Report: Companies Need Coherent Customer Survey Strategies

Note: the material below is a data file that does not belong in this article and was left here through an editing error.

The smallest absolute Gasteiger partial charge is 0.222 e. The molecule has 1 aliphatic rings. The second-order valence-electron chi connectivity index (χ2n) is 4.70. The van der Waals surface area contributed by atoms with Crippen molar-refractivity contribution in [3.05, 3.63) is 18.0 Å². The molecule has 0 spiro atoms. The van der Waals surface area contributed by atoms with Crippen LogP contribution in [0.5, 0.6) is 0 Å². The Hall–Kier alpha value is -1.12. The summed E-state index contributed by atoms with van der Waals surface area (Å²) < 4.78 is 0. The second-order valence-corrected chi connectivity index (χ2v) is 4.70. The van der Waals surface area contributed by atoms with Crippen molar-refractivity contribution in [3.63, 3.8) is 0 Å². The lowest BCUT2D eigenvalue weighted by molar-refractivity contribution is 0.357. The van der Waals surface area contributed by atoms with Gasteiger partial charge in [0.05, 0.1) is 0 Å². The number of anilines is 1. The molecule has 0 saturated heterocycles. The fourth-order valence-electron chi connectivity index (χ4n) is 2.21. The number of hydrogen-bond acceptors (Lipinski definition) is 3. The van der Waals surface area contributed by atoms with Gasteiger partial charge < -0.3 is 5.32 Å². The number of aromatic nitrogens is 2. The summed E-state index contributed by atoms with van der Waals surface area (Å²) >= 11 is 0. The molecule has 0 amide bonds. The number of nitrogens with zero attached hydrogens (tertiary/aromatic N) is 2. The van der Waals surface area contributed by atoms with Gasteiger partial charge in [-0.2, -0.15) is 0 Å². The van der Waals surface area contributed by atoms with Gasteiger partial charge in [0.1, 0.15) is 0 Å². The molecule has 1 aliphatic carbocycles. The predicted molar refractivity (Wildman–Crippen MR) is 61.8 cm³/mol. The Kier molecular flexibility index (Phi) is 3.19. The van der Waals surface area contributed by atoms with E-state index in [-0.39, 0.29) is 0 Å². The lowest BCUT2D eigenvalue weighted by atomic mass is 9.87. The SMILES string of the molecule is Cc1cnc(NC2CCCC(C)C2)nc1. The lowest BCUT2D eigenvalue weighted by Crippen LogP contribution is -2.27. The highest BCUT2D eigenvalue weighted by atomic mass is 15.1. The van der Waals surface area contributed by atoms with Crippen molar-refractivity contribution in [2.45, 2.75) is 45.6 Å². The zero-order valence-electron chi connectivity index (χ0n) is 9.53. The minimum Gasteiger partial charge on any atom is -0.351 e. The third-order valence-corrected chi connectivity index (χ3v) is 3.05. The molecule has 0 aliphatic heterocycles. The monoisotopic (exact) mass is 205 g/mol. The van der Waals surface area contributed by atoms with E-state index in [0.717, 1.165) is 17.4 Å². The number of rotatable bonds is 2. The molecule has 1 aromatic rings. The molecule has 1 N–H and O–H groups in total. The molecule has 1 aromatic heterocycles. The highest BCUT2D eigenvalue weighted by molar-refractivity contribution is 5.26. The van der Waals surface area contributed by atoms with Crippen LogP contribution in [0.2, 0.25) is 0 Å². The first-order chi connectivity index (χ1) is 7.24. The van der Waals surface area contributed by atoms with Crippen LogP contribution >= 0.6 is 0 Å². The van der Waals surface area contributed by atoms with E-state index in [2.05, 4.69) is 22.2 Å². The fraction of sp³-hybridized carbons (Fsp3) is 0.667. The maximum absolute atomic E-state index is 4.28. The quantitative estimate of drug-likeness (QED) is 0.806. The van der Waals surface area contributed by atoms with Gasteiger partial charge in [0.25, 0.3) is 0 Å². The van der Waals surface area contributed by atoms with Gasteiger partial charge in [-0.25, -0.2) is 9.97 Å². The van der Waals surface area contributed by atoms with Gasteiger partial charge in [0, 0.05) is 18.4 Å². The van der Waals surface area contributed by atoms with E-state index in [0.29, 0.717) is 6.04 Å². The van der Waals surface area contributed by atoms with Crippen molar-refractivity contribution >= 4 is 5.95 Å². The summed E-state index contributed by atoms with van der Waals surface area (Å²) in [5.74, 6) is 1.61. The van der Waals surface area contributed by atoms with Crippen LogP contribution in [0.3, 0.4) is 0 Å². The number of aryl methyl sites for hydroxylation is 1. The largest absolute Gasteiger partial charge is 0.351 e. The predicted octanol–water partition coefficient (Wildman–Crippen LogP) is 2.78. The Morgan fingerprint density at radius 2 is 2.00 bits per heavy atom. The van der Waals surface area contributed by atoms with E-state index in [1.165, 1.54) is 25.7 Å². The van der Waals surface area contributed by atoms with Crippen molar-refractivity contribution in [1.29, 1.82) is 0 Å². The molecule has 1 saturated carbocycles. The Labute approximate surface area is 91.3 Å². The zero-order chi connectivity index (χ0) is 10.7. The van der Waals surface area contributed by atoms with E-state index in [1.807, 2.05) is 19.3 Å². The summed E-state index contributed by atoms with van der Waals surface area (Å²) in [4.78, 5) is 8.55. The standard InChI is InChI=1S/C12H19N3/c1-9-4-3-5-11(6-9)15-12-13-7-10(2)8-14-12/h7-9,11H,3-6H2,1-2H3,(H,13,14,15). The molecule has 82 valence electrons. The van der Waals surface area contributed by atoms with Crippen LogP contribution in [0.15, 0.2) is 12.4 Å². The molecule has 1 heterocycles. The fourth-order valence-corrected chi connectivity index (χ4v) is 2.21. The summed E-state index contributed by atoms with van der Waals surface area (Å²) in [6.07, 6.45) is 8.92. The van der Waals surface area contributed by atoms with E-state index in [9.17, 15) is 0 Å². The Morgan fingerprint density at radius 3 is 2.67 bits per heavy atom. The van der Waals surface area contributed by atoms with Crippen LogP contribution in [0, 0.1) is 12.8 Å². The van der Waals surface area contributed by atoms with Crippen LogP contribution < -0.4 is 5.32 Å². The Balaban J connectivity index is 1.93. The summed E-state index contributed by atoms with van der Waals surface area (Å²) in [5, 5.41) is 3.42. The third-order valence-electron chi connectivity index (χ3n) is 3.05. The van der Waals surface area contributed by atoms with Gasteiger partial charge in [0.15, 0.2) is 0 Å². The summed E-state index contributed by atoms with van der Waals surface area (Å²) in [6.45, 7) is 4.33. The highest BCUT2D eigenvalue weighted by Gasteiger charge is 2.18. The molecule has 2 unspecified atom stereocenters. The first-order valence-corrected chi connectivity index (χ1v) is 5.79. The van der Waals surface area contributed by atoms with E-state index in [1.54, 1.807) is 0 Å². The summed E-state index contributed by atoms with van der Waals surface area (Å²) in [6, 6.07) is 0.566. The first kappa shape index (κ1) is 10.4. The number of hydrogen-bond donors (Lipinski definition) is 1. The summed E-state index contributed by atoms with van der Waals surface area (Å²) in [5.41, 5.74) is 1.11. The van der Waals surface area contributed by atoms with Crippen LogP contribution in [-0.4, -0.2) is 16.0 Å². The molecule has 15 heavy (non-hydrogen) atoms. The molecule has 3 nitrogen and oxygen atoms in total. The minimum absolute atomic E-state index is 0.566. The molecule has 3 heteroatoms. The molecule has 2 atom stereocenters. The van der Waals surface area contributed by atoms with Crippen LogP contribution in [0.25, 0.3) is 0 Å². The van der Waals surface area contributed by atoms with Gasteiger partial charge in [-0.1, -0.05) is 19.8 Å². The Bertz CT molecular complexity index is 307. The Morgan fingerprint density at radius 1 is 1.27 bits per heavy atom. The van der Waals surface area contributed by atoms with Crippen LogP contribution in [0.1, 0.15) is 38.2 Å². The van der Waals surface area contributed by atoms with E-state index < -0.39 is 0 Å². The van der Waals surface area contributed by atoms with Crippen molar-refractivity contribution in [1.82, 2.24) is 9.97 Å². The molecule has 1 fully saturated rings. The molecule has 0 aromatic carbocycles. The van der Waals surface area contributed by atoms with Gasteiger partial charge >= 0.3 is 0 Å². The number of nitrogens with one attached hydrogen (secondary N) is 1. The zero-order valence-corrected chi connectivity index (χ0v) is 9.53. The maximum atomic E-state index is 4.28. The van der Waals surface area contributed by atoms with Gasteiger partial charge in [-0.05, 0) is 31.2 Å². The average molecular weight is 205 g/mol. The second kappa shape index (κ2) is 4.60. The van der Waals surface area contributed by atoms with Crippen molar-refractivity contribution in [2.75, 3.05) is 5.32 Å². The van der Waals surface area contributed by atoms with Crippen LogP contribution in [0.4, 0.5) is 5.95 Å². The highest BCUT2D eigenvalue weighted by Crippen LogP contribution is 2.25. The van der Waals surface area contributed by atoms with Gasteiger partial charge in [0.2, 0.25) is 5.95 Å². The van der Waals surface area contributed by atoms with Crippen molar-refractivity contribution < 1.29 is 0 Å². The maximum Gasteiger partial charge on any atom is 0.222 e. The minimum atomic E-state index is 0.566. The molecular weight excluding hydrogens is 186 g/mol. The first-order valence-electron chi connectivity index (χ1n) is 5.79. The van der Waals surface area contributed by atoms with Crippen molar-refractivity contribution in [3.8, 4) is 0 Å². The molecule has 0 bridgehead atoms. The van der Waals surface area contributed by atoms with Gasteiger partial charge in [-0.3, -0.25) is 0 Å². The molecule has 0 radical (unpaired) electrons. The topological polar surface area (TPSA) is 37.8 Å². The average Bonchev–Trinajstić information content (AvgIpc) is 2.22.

Even though a growing number of companies are taking healthy advantage of low-cost, high-volume customer survey mechanisms to acquire consumer insight, there are still gaps in the readiness and ability to understand and act on the data. Inspired by ongoing work with British Telecom to understand customer loyalty and satisfaction, Quadstone, in conjunction with Collaborative Insight, surveyed 10 companies in the United States and the United Kingdom, divided equally between telecommunications providers and financial services firms. "Traditionally--and still for many firms--they're doing a survey on just a few hundred or a thousand customers," says Mark Smith, president of Quadstone. "But we know there are companies doing tens of thousands of these surveys every month, which is a whole different world from traditional customer satisfaction." Most of the companies polled indicated that they conducted regular surveys on specific customers, not merely grabs for anonymous input, but few were willing to ask hard questions of their customers about loyalty and advocacy, or collaborate in industry benchmarks. After observing how industry leaders handle customer surveys, Quadstone defined a five-step model for proper follow-through on customer service inquiries, beginning with the clear definition of questions, goals, and metrics, to measuring the impact of change through further survey and strategy adjustment. Each step requires a smooth handoff between the technical side of the equation--IT and data analysts--to the organization's customer face, and back again. That in itself helps explain why some companies have difficulty closing the loop on their growing volumes of customer feedback. According to Quadstone, a characteristic of customer service leaders is the ability to focus on the later, execution stages of the customer survey process by implementing and measuring change, rather than being stuck devoting most survey resources into defining survey scope and securing management buy-in for customer-driven change. "They can't solve all their [customer satisfaction] problems in one go," Smith says. But understanding the true components of loyalty is crucial when widespread access to information substantially reduces switching costs. Smith says that one surprising result of the survey was the fact that telecom firms have a better grasp on a meaningful customer survey process than their peers in finance, and as a result, are able to focus more on the meaning and impact, rather than the format of their customer survey results. "Financial services has tended to be ahead of telecom [in customer service], because they have kept data for a longer period and have teams of analysts who do sophisticated analysis in areas, [such as] attrition and risk," he says. "But they seem to have missed the connection between themselves and the customer survey, and the telcos have leapfrogged them in this particular area." Related articles: A Real-Time Timeout? 7 Strategies for Profiting From Customer Data
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